Nils Holger Moormann: Yes, Gott sei dank! The moment the youthful searching, the curiosity and the passion stops that’s the moment you become pragmatic and start to optimise things on a purely economic level. But before the financial must always come the exploration, the esprit and the passion.

Nils Holger Moormann

Nils Holger Moormann.Designer. Entrepreneur. Publisher. (Photo ©Dirk Bruniecki)

Schrill Bizarr Brachial Das Neue Deutsche Design der 80er Jahre Bröhan Museum Berlin Pentagon Wolfgang Laubersheimer Detlef Meyer Voggenreither

Gespanntes Regal by Wolfgang Laubersheimer (l) and Mai '68 by Detlef Meyer Voggenreither (r), as seen at Schrill Bizarr Brachial. Das Neue Deutsche Design der 80er Jahre, Bröhan Museum Berlin

smow bookcase: Depot Basel – Display

February 11th, 2015

When in 2013 the design facilitators from Depot Basel were forced to move from their original home in a former grain silo to their current home in a former bureau de change they not only gave up a venue which we once, and not entirely positively, declared as the “picture perfect location for a contemporary design gallery“, they also gave up some 90% of their space: 800 sqm becoming just 65.

What they however gained was display windows. Lots of display windows. And the question of how best to utilise said windows.

Yes, as an extension of the exhibition space and as a continuation of Depot Basel’s mission to mediate design and design thinking to as wide a public as possible.

But how can Depot Basel best use their windows to achieve that?

Commercial galleries who are selling the objects they display have windows as any shop does.

Galleries who understand themselves more as museums rarely have windows. And if they do they are generally blacked out and used solely to present posters advertising what one can view inside. Again, much like a shop window; the “goods” for sale being a visit to an exhibition rather than apples, oranges or an art deco lamp.

Yet as Depot Basel note, “where the purpose of the shopping window is to lure the consumer to wanting to purchase certain items, the designer or artist display has a different agenda that doesn’t necessarily want to connect to the viewers own personal desires and needs, but rather create a tension that will demand the viewer to reflect on what he or she is looking at.”

But, and at the risk of repeating ourselves, how best to achieve that?

Being Depot Basel rather than simply having a team meeting and coming to a collective decision they created a project out of the question, developed a multi-disciplinary, participatory process that goes beyond the windows in question and explores in depth and detail the concept of “displaying”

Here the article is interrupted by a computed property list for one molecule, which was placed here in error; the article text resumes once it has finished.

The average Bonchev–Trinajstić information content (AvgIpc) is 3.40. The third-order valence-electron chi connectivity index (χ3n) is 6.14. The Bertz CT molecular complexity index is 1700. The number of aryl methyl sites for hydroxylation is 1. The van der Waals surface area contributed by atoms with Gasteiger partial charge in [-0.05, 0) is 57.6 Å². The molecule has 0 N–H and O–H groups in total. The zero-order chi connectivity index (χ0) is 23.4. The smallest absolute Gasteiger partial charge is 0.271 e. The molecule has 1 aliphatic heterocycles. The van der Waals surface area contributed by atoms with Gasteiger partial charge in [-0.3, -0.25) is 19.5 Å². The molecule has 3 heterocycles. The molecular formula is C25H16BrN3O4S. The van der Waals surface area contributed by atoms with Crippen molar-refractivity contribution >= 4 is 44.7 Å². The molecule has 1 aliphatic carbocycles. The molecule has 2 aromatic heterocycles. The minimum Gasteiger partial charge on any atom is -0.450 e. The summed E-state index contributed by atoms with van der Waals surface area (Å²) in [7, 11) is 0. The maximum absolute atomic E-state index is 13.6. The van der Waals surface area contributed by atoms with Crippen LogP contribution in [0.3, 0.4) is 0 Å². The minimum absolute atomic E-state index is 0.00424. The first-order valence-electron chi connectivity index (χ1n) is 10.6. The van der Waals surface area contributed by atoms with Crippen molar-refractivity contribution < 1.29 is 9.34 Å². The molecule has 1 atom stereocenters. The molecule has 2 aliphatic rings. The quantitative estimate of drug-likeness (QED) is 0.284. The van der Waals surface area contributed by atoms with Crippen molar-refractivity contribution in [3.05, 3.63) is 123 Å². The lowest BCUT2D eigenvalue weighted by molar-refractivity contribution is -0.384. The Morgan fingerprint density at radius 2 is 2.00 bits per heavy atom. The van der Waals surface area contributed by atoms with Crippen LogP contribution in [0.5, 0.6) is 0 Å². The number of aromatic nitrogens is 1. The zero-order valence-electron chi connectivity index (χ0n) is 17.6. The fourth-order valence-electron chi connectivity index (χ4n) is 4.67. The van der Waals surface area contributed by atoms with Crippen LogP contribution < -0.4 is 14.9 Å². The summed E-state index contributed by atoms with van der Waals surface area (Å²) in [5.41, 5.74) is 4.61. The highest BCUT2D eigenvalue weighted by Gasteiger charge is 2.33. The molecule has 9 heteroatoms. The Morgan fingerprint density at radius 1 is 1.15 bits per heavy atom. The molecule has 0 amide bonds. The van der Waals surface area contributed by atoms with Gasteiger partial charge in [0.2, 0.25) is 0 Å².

Under the title “Display” the past two months have seen the collective organise a series of events, workshops and exhibitions, and a project which, at least formally, comes to a close on February 12th with the presentation of the book “Display”

depot basel display

The Depot Basel windows, as seen in the book Display (photo uncredited, published in Display)

Created by the graphic designers Christophe Clarijs, Kasper Pyndt, Timo Demollin and Kaja Kusztra in co-operation with Depot Basel co-founder Matylda Krzykowski, Display contains essays, photographs, illustrations and deliberations on various aspects of “displaying” – be that commercial, museal, public, institutional, informative, deliberate or accidental.

Short essays on, for example, the history of the billboard or the joys of waiting for your baggage at the airport are mixed with analyses of various display strategies and documentation of the events held at Depot Basel as part of the Display programme including the contribution from Basel collective TEOK and the workshop hosted by The Farm.

In an otherwise excellent book what we find a bit unfortunate is that Display makes no mention of the exhibition Okolo Offline, an exhibition which premièred in Depot Basel, including the Depot Basel windows, and which then continued in an extended form to the Kunstgewerbemuseum Dresden as Okolo Offline Two. For although not officially part of the Display programme, in addition to its primary focus on collecting Okolo Offline also explored displaying and thus would have provided another, not uninteresting, perspective on the discourse.

Although in no way a “how to” guide, Display can in many ways be read as an instruction manual for observers. On the one hand it elucidates how those who organise displays try to guide and/or manipulate us, on the other it makes very clear that we are all responsible for the way we perceive, understand and respond to a display and/or displayed object.

And thus that the success, or otherwise, of a display is a direct result of the balance achieved between these, at times, contradictory positions: What have I understood versus Have they understood what they are supposed to.

In a commercial context you must be convinced to consume.
In an informative context you must understand what you have to do, what not to do or where you have to go.
In an exhibition context you must….